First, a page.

Fifteen minutes in the life

I realized that I haven't taken many pictures of the kids lately; so today when they asked to have a picnic in the backyard, I packed the camera along with the pb&j's and potato chips. I thought I'd try to get a few frameable shots that captured both of my daughters' elegant beauty.

Well. Instead I got these:

Goofy and giggly and precisely what these two are like, most of the time. I think they're keepers (the pictures and the girls).


2:37 a.m.

You are not as sympathetic as you could be, no doubt, when you hear your bedroom door creak open and a little voice say, “Mommy, I threw up.” You roll over and look at the clock and groan, “Really? You did?” and then hesitate a moment, thinking of the thoroughly unpleasant task ahead of you.

You get up, turn on the hall light, look at your daughter, and say, “You should change your pajamas.” You walk into her bedroom and immediately realize that you should’ve obtained more information from the child before stumbling into her bedroom in the dark, in bare feet. You turn on the light and assess the damage – great, lots of ketchup with dinner last night – and then dither around for a few minutes wondering what to do. Do you need a washcloth? A towel? Maybe you should just move out?

“Do I have to go to school tomorrow?” your child asks, still in her yucky pajamas. “That is not the most important thing at this moment!” you snap. You reflect, as you look for the Oxyclean, that you have no bedside manner whatsoever. Your child will never have memories of you lovingly applying cold compresses and bringing glasses of ginger ale.

You saturate the carpet with Oxyclean and cover it with a beach towel, not knowing or caring really if this is the best approach to the problem. Your younger child sits up in bed and says: “Is it still night? Why does it smell bad?” and then goes back to sleep. You spread another beach towel over your sick child’s (thankfully still clean) sheets and hand her a Tupperware bowl. “Aim here next time,” you say. “Do you still feel sick?”

“Yes,” she says. “And my throat hurts from throwing up. What are you going to do about that?”

“There’s nothing I can do about that,” you say, and then you have a flashback to two years ago, when this child went through a five-month bout of something called Cyclical Vomiting Syndrome, which means pretty much what it sounds like, and which was, if you recall correctly, triggered by a virus much like the flu she just got over last week. You kind of want to cry.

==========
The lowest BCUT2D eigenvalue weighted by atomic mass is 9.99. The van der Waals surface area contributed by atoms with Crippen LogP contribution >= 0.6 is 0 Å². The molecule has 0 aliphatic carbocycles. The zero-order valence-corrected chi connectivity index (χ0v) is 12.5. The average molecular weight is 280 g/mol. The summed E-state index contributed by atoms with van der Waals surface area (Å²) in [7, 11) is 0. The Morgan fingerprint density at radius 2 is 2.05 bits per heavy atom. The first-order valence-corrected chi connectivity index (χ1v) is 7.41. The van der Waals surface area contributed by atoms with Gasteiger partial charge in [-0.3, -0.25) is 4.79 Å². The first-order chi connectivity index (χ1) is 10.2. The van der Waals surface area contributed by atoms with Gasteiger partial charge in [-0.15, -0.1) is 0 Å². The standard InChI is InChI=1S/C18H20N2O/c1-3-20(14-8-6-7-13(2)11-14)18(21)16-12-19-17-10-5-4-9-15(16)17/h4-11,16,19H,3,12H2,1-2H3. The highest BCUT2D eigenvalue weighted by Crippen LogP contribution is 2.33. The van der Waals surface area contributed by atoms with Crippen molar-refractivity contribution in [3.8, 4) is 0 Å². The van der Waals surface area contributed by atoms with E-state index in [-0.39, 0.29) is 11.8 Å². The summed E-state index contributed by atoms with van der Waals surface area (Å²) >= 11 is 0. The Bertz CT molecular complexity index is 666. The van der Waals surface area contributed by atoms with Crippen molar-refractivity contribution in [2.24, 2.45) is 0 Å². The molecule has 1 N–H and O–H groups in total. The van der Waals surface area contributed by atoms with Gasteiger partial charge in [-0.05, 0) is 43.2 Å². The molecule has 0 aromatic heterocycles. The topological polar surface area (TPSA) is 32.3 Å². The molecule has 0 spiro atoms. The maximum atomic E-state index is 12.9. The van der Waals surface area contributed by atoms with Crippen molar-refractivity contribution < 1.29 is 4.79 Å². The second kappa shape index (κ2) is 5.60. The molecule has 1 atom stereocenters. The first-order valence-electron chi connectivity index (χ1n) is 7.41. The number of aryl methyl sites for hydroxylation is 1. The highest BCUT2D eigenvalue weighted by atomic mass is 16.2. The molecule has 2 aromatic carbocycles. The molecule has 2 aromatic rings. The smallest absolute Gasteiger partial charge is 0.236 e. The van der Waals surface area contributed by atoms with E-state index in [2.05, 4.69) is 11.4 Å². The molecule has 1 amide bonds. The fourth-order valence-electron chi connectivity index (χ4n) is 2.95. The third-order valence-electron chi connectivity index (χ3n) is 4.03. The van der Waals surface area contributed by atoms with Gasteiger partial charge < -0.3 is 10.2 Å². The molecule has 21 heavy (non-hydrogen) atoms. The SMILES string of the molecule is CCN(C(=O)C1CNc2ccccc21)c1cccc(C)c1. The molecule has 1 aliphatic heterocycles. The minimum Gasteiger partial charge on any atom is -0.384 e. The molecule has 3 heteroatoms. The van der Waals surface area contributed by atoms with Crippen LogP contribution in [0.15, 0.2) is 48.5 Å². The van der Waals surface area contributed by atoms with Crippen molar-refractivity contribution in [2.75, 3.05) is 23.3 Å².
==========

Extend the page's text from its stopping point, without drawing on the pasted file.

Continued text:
Instead you give her a kiss and say good night and go back to your bed, knowing that you won’t sleep well the rest of the night, that you’ll lie awake listening for noises down the hall, for the next knock on the door, for the little voice asking for help once more.



Mallory’s illness has been hard on Phoebe.

It’s not that Phoebe is consumed with sympathy for her big sister. Nor does she wish that Mallory would get up off the couch and play with her. No, the problem is that Mallory’s being sick has visited upon Phoebe a series of perceived injustices, which are the worst things ever for a 5-year-old.

First, Mallory was, as I said, supposed to go to a sleepover on Saturday night. Phoebe had determined in advance that she would sleep with me that night. (Neither girl likes to sleep alone; both regard sleeping with me as a big treat. Don’t ask why.) Since Mallory did not go to her sleepover, however, I told Phoebe she had to sleep in her own bed. Well. You would have thought I’d killed a kitten. Phoebe cried for hours about this. (Mallory, it must be said, cried only about 2 minutes when I told her she couldn’t go to her party, even though she’d been looking forward to it for weeks and had packed her bag days in advance.) “It’s so unfair!” Phoebe wept. When tears got her nowhere, she resorted to written communication. I found two notes that said “I am sad” – one in the kitchen, one in the bathroom. She wrote “I am sad” on the Magnadoodle. When Mallory mustered the energy to get up and do a craft with dried macaroni, Phoebe sat beside her and glued popcorn to a piece of construction paper. “That’s a nice project,” I said. She glowered at me and said: “The popcorn spells ‘I am sad.’”

Sunday night I told Phoebe in no uncertain terms that she would be going to school the next day, even though her sister was not. Nevertheless, Monday morning began with a storm of tears and tantrums about how unfair it was that she, who did not have the flu, had to go to school. “It’s either you don’t make me go to school or I keep crying,” she warned me, and was further enraged when I told her she could cry all she wanted, I wasn’t changing my mind. Finally, crying around her waffle, she grabbed a piece of paper and wrote the following:

“I think what you want for that last word is M-E-A-N,” I said.